It's good to know what you can and can't do since you should know that even when you've done nothing wrong, you may still get yourself into a lot of trouble if you are careless with your privacy.

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Skip the Nudie Scanner, Get Extra Frisking as Punishment

There are some people who have reported extra screening and scrutiny of their person and personal belongings when they refuse to engage in the TSA nudie scanner fiasco.

I went over to the TSA blog to see what the climate was and the responses are overwhelmingly against the technology.

From the complaints that have been coming in, it seems to be common practice for TSA to send people through the machines without telling them what they do or offering them a choice. How does anyone think that this is OK?

And

Bob, why would the TSA use backscatter at all when MMW is much less risky in terms of exposure to harmwave wavelengths.

There were other issues listed such as the scanning of children nude and the right to ask that your belongings always remain in your sight while they're being analyzed (which is only useful if you know about that right).

I once met the head of privacy for the TSA, Peter P., and got his contact information. I just sent him an e-mail suggesting that the only way that it would be ethical to use these machines is to:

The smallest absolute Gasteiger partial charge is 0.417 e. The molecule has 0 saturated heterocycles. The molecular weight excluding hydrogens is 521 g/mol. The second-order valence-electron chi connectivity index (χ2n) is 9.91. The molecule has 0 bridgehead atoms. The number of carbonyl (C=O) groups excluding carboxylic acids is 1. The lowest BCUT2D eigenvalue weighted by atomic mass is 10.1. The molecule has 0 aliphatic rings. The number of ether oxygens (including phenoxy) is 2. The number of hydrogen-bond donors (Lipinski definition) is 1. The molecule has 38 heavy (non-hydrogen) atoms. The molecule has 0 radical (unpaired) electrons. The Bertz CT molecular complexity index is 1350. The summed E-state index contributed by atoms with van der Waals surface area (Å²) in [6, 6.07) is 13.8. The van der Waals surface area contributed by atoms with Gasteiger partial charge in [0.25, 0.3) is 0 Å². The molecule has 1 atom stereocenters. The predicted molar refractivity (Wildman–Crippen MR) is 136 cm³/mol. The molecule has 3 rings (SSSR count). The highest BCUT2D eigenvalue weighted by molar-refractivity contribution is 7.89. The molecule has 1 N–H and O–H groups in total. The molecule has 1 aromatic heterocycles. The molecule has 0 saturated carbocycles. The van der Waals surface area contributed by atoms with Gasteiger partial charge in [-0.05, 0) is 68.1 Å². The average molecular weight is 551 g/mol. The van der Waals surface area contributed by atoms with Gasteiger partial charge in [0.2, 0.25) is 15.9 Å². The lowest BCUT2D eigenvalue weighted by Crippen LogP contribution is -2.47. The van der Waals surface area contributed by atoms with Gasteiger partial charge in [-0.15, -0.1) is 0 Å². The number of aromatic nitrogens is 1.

1. Post on the machine actual, unedited, unblurred photos of real people being scanned.
  2. Verbally tell each person to be scanned that they may opt-out every time

I don't know if he'll respond or what he'll say, but expect they won't do either of these because if they did, people would probably never use them at all. But that's the point isn't it? We should know exactly what's going to happen and be able to make an informed choice.

Anyway, if he does respond, I'll post it here.

Update

It's really quite surprising how quickly he responded. Not more than 2 hours after my e-mail, I received a phone call where he answered my questions.

He says there are already images on all machines that are exactly what the operators see, just not life sized though he didn't know why that matters to people. In fact, some people have complained about the nudity on the signs (which I expected would happen, but we don't care about them do we :)).

There are also indications that you can choose to have a pat down in the largest font of all text on the machine. I can't really say if that's sufficient considering I haven't seen the machines personally, though I doubt a simple sign is enough unless it's a pretty big font.

He says a verbal notice would add too much time and present it more as a negative thing when it wasn't (a matter of opinion) and he's right about that so I didn't expect much. The main thing is how the operators act in practice. If someone seems hesitant, they should immediately offer the pat-down instead, but do they?